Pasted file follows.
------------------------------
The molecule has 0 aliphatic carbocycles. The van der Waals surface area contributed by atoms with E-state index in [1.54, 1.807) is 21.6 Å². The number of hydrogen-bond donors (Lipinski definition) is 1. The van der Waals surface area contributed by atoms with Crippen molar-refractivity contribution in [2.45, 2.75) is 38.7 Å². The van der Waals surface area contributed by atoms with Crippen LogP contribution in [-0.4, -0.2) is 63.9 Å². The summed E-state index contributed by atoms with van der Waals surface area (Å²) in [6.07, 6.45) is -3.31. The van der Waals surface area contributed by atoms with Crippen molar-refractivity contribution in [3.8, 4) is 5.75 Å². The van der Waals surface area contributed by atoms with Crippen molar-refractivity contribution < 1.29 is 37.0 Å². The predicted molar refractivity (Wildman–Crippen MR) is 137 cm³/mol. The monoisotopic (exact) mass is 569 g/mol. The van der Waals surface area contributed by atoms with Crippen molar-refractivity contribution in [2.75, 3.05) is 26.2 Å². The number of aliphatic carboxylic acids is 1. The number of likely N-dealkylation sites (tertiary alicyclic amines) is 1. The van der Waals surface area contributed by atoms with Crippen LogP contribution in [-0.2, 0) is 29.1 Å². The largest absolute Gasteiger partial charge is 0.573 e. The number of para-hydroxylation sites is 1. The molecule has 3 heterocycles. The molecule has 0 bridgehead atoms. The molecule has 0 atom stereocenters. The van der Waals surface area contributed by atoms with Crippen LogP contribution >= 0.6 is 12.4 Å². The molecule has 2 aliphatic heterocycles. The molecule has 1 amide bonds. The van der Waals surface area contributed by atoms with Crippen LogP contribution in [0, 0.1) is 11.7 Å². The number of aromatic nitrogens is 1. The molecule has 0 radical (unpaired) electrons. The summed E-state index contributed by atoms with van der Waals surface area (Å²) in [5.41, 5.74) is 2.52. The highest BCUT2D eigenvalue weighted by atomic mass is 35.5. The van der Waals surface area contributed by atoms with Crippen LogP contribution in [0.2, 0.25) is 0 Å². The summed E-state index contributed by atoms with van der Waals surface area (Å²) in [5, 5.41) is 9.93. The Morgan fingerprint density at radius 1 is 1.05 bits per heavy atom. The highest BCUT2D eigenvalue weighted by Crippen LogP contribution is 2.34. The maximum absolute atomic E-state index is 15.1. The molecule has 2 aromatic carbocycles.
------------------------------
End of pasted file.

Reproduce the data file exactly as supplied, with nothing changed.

The molecule has 0 aliphatic carbocycles. The van der Waals surface area contributed by atoms with E-state index in [1.54, 1.807) is 21.6 Å². The number of hydrogen-bond donors (Lipinski definition) is 1. The van der Waals surface area contributed by atoms with Crippen molar-refractivity contribution in [2.45, 2.75) is 38.7 Å². The van der Waals surface area contributed by atoms with Crippen LogP contribution in [-0.4, -0.2) is 63.9 Å². The summed E-state index contributed by atoms with van der Waals surface area (Å²) in [6.07, 6.45) is -3.31. The van der Waals surface area contributed by atoms with Crippen molar-refractivity contribution in [3.8, 4) is 5.75 Å². The van der Waals surface area contributed by atoms with Crippen molar-refractivity contribution < 1.29 is 37.0 Å². The predicted molar refractivity (Wildman–Crippen MR) is 137 cm³/mol. The monoisotopic (exact) mass is 569 g/mol. The van der Waals surface area contributed by atoms with Crippen molar-refractivity contribution in [2.75, 3.05) is 26.2 Å². The number of aliphatic carboxylic acids is 1. The number of likely N-dealkylation sites (tertiary alicyclic amines) is 1. The van der Waals surface area contributed by atoms with Crippen LogP contribution in [-0.2, 0) is 29.1 Å². The largest absolute Gasteiger partial charge is 0.573 e. The number of para-hydroxylation sites is 1. The molecule has 3 heterocycles. The molecule has 0 bridgehead atoms. The molecule has 0 atom stereocenters. The van der Waals surface area contributed by atoms with Crippen LogP contribution >= 0.6 is 12.4 Å². The molecule has 2 aliphatic heterocycles. The molecule has 1 amide bonds. The van der Waals surface area contributed by atoms with Crippen LogP contribution in [0, 0.1) is 11.7 Å². The number of aromatic nitrogens is 1. The molecule has 0 radical (unpaired) electrons. The summed E-state index contributed by atoms with van der Waals surface area (Å²) in [5.41, 5.74) is 2.52. The highest BCUT2D eigenvalue weighted by atomic mass is 35.5. The van der Waals surface area contributed by atoms with Crippen LogP contribution in [0.2, 0.25) is 0 Å². The summed E-state index contributed by atoms with van der Waals surface area (Å²) in [5, 5.41) is 9.93. The Morgan fingerprint density at radius 1 is 1.05 bits per heavy atom. The highest BCUT2D eigenvalue weighted by Crippen LogP contribution is 2.34. The maximum absolute atomic E-state index is 15.1. The molecule has 2 aromatic carbocycles.